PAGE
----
President Obama’s staff arranged for him to be personally briefed last summer on a loan program to help clean-energy companies, two months before the program was thrust into headlines by the collapse of its flagship, the solar company Solyndra, records show.
About the same time, then-White House Chief of Staff William Daley resolved a dispute among administration officials over another project in the program, clearing the way for a $1.4 billion loan, according to documents and sources familiar with the situation.
The documents, a series of e-mails among Energy Department staff members involved in managing the program, provide new details about the level of White House involvement in the controversial initiative. White House officials have said in the past that final decisions about which companies would receive the loan guarantees were made by career staff members at the Energy Department, not political appointees.
Administration officials said Wednesday that the e-mails show that the White House involvement was appropriate and that there was no pressure on agency officials.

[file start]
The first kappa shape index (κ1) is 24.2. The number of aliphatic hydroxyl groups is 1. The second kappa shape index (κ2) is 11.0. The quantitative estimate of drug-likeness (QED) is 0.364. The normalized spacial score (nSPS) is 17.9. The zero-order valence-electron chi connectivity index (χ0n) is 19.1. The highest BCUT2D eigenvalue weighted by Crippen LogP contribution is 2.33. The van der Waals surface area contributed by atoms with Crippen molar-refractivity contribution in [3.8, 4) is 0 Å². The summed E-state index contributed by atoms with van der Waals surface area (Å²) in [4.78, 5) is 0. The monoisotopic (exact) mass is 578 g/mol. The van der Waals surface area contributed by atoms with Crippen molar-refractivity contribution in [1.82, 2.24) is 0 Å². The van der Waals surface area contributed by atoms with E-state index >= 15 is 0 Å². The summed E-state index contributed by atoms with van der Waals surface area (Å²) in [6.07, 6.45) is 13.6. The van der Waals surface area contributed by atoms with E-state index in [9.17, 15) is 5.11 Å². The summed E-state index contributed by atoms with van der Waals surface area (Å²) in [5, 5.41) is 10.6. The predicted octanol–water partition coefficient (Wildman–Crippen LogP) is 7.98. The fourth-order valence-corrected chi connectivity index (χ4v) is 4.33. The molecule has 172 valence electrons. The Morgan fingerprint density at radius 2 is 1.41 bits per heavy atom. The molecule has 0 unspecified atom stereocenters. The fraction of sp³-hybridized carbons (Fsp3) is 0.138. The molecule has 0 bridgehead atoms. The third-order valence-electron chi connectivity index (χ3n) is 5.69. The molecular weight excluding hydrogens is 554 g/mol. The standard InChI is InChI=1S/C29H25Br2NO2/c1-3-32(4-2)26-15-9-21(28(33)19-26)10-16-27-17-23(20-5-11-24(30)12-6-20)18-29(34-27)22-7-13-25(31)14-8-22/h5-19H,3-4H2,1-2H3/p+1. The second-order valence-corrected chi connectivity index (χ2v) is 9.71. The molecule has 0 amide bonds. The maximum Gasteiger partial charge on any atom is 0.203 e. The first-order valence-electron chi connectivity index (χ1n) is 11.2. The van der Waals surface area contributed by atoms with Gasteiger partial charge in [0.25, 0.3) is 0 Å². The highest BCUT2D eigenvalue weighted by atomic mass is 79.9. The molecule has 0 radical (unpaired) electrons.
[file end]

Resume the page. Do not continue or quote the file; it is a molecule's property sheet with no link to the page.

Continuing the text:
That loan program, a signature piece of the Obama administration’s effort to stimulate the economy, has become a major issue in this year’s presidential campaign. Republicans have charged that the program wasted critical stimulus money meant to create jobs, spending it instead on ill-advised projects that benefited Democratic fundraisers.
The documents, provided to The Washington Post by Republican investigators for the House Oversight and Government Reform Committee, show that White House aides asked Energy Secretary Steven Chu to deliver a June 27, 2011, presentation to the president on the status of the loan program. The interest in a presidential briefing came as other senior administration figures were challenging parts of the program and debating whether the Energy Department was cutting deals that gave “unjust enrichment” to private companies.
An Energy staffer explained that the president “wants to know its status” so he could be prepared when the loan program came up “at official events and political events where he interacts with [the] business community and Congressional members.” The e-mail from the department’s chief of staff, Brandon Hurlbut, went on to say that many people attending such gatherings “have some affiliation or interest in the numerous applications received that involve substantial funds.”